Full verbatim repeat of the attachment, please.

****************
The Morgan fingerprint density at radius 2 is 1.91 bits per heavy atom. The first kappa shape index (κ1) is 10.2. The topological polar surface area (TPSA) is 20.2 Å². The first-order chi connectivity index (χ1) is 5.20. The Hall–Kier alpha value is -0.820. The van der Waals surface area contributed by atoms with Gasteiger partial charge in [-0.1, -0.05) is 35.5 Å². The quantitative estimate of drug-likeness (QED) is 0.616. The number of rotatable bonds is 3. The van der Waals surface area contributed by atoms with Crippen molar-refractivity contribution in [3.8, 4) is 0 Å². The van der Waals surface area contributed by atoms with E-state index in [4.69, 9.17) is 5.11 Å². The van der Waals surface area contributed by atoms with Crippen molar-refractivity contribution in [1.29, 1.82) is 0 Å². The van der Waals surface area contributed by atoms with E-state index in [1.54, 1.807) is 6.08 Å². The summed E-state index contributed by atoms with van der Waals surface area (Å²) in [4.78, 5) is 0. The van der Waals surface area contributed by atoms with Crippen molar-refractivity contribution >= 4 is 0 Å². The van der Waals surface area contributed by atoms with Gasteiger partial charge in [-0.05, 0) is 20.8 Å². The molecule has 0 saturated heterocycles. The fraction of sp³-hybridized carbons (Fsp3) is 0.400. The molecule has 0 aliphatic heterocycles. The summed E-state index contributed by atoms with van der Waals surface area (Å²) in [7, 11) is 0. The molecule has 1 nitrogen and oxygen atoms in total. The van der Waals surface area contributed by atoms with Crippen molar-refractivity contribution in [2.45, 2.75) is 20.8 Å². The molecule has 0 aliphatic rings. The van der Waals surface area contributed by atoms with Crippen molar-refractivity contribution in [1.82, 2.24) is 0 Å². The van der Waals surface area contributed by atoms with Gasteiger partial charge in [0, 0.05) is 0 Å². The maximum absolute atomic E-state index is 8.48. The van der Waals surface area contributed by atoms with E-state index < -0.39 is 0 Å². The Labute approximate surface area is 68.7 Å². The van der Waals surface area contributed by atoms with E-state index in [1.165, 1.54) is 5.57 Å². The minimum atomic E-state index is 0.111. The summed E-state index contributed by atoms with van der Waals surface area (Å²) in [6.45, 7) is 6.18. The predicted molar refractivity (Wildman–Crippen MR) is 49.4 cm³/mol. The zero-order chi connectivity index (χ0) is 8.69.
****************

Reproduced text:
The Morgan fingerprint density at radius 2 is 1.91 bits per heavy atom. The first kappa shape index (κ1) is 10.2. The topological polar surface area (TPSA) is 20.2 Å². The first-order chi connectivity index (χ1) is 5.20. The Hall–Kier alpha value is -0.820. The van der Waals surface area contributed by atoms with Gasteiger partial charge in [-0.1, -0.05) is 35.5 Å². The quantitative estimate of drug-likeness (QED) is 0.616. The number of rotatable bonds is 3. The van der Waals surface area contributed by atoms with Crippen molar-refractivity contribution in [3.8, 4) is 0 Å². The van der Waals surface area contributed by atoms with E-state index in [4.69, 9.17) is 5.11 Å². The van der Waals surface area contributed by atoms with Crippen molar-refractivity contribution in [1.29, 1.82) is 0 Å². The van der Waals surface area contributed by atoms with E-state index in [1.54, 1.807) is 6.08 Å². The summed E-state index contributed by atoms with van der Waals surface area (Å²) in [4.78, 5) is 0. The van der Waals surface area contributed by atoms with Crippen molar-refractivity contribution >= 4 is 0 Å². The van der Waals surface area contributed by atoms with Gasteiger partial charge in [-0.05, 0) is 20.8 Å². The molecule has 0 saturated heterocycles. The fraction of sp³-hybridized carbons (Fsp3) is 0.400. The molecule has 0 aliphatic heterocycles. The summed E-state index contributed by atoms with van der Waals surface area (Å²) in [7, 11) is 0. The molecule has 1 nitrogen and oxygen atoms in total. The van der Waals surface area contributed by atoms with Crippen molar-refractivity contribution in [2.45, 2.75) is 20.8 Å². The molecule has 0 aliphatic rings. The van der Waals surface area contributed by atoms with Crippen molar-refractivity contribution in [1.82, 2.24) is 0 Å². The van der Waals surface area contributed by atoms with Gasteiger partial charge in [0, 0.05) is 0 Å². The maximum absolute atomic E-state index is 8.48. The van der Waals surface area contributed by atoms with E-state index < -0.39 is 0 Å². The Labute approximate surface area is 68.7 Å². The van der Waals surface area contributed by atoms with E-state index in [1.165, 1.54) is 5.57 Å². The minimum atomic E-state index is 0.111. The summed E-state index contributed by atoms with van der Waals surface area (Å²) in [6.45, 7) is 6.18. The predicted molar refractivity (Wildman–Crippen MR) is 49.4 cm³/mol. The zero-order chi connectivity index (χ0) is 8.69.